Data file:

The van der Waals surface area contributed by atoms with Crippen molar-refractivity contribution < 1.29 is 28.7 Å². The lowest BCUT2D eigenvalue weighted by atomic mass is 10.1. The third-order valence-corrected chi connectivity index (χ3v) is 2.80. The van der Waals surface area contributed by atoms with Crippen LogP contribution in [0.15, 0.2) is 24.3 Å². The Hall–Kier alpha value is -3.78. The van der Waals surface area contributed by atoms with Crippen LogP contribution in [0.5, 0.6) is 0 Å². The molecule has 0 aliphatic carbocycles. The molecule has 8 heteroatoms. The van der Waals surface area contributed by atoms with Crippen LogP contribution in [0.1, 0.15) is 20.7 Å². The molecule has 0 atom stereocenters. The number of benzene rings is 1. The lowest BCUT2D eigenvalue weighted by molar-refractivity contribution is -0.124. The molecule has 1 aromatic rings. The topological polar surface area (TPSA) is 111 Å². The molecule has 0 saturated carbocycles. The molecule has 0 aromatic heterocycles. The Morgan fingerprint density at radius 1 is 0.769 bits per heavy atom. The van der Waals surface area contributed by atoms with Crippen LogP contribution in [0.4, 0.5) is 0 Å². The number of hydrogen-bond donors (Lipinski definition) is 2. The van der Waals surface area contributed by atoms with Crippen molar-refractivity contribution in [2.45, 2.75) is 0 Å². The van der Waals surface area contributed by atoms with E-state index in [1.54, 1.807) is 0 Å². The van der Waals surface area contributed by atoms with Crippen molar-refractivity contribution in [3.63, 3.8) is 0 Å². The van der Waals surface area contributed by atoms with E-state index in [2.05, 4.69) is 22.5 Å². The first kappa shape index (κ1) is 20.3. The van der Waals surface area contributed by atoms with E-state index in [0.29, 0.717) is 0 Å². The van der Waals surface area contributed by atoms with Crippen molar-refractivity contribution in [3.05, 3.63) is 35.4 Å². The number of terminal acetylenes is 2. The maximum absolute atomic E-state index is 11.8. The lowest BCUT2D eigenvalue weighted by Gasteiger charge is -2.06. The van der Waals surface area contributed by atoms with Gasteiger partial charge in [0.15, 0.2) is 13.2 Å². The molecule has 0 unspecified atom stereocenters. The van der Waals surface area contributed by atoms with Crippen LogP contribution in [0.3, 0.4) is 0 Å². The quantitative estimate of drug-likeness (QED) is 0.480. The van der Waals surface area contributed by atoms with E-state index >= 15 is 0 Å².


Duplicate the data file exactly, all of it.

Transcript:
The van der Waals surface area contributed by atoms with Crippen molar-refractivity contribution < 1.29 is 28.7 Å². The lowest BCUT2D eigenvalue weighted by atomic mass is 10.1. The third-order valence-corrected chi connectivity index (χ3v) is 2.80. The van der Waals surface area contributed by atoms with Crippen LogP contribution in [0.15, 0.2) is 24.3 Å². The Hall–Kier alpha value is -3.78. The van der Waals surface area contributed by atoms with Crippen LogP contribution in [0.5, 0.6) is 0 Å². The molecule has 0 aliphatic carbocycles. The molecule has 8 heteroatoms. The van der Waals surface area contributed by atoms with Crippen LogP contribution in [0.1, 0.15) is 20.7 Å². The molecule has 0 atom stereocenters. The number of benzene rings is 1. The lowest BCUT2D eigenvalue weighted by molar-refractivity contribution is -0.124. The molecule has 1 aromatic rings. The topological polar surface area (TPSA) is 111 Å². The molecule has 0 saturated carbocycles. The molecule has 0 aromatic heterocycles. The Morgan fingerprint density at radius 1 is 0.769 bits per heavy atom. The van der Waals surface area contributed by atoms with Crippen LogP contribution in [0.4, 0.5) is 0 Å². The number of hydrogen-bond donors (Lipinski definition) is 2. The van der Waals surface area contributed by atoms with Crippen molar-refractivity contribution in [2.45, 2.75) is 0 Å². The van der Waals surface area contributed by atoms with E-state index in [1.54, 1.807) is 0 Å². The van der Waals surface area contributed by atoms with Crippen molar-refractivity contribution in [3.63, 3.8) is 0 Å². The van der Waals surface area contributed by atoms with E-state index in [2.05, 4.69) is 22.5 Å². The first kappa shape index (κ1) is 20.3. The van der Waals surface area contributed by atoms with E-state index in [0.29, 0.717) is 0 Å². The van der Waals surface area contributed by atoms with Crippen molar-refractivity contribution in [3.05, 3.63) is 35.4 Å². The number of terminal acetylenes is 2. The maximum absolute atomic E-state index is 11.8. The lowest BCUT2D eigenvalue weighted by Gasteiger charge is -2.06. The van der Waals surface area contributed by atoms with Gasteiger partial charge in [0.15, 0.2) is 13.2 Å². The molecule has 0 unspecified atom stereocenters. The van der Waals surface area contributed by atoms with Crippen LogP contribution in [0.3, 0.4) is 0 Å². The quantitative estimate of drug-likeness (QED) is 0.480. The van der Waals surface area contributed by atoms with E-state index >= 15 is 0 Å².